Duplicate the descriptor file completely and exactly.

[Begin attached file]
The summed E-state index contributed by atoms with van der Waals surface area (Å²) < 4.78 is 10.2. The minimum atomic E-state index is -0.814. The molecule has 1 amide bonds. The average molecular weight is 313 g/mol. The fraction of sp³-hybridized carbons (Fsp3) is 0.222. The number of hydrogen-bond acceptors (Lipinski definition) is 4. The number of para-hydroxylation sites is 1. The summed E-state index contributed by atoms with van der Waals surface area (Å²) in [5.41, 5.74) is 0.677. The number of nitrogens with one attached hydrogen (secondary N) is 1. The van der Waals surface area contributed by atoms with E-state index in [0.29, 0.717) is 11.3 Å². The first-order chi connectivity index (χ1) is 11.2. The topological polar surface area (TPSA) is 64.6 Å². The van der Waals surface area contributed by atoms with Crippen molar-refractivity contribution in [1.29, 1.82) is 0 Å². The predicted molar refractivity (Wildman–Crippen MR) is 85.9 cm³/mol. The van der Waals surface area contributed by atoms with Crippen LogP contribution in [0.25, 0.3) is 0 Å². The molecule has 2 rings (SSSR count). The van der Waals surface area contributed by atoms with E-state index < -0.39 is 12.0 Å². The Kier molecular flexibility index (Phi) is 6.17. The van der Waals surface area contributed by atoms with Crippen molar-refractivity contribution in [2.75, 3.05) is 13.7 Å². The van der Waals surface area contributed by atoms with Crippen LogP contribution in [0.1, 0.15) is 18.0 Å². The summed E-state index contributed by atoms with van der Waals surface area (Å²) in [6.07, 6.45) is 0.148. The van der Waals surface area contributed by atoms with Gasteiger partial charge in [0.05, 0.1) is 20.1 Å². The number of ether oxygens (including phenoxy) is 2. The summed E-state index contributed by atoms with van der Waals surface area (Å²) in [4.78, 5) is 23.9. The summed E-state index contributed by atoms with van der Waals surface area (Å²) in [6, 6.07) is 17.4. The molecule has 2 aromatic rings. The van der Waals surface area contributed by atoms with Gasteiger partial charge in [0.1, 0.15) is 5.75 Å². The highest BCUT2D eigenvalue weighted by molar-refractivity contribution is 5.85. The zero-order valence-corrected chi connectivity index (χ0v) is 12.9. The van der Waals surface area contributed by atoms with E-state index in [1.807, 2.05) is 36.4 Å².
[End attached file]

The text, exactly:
The summed E-state index contributed by atoms with van der Waals surface area (Å²) < 4.78 is 10.2. The minimum atomic E-state index is -0.814. The molecule has 1 amide bonds. The average molecular weight is 313 g/mol. The fraction of sp³-hybridized carbons (Fsp3) is 0.222. The number of hydrogen-bond acceptors (Lipinski definition) is 4. The number of para-hydroxylation sites is 1. The summed E-state index contributed by atoms with van der Waals surface area (Å²) in [5.41, 5.74) is 0.677. The number of nitrogens with one attached hydrogen (secondary N) is 1. The van der Waals surface area contributed by atoms with E-state index in [0.29, 0.717) is 11.3 Å². The first-order chi connectivity index (χ1) is 11.2. The topological polar surface area (TPSA) is 64.6 Å². The van der Waals surface area contributed by atoms with Crippen molar-refractivity contribution in [1.29, 1.82) is 0 Å². The predicted molar refractivity (Wildman–Crippen MR) is 85.9 cm³/mol. The van der Waals surface area contributed by atoms with Crippen LogP contribution in [0.25, 0.3) is 0 Å². The molecule has 2 rings (SSSR count). The van der Waals surface area contributed by atoms with E-state index < -0.39 is 12.0 Å². The Kier molecular flexibility index (Phi) is 6.17. The van der Waals surface area contributed by atoms with Crippen molar-refractivity contribution in [2.75, 3.05) is 13.7 Å². The van der Waals surface area contributed by atoms with Crippen LogP contribution in [0.1, 0.15) is 18.0 Å². The summed E-state index contributed by atoms with van der Waals surface area (Å²) in [6.07, 6.45) is 0.148. The van der Waals surface area contributed by atoms with Gasteiger partial charge in [0.05, 0.1) is 20.1 Å². The number of ether oxygens (including phenoxy) is 2. The summed E-state index contributed by atoms with van der Waals surface area (Å²) in [4.78, 5) is 23.9. The summed E-state index contributed by atoms with van der Waals surface area (Å²) in [6, 6.07) is 17.4. The molecule has 2 aromatic rings. The van der Waals surface area contributed by atoms with Gasteiger partial charge in [0.1, 0.15) is 5.75 Å². The highest BCUT2D eigenvalue weighted by molar-refractivity contribution is 5.85. The zero-order valence-corrected chi connectivity index (χ0v) is 12.9. The van der Waals surface area contributed by atoms with E-state index in [1.807, 2.05) is 36.4 Å².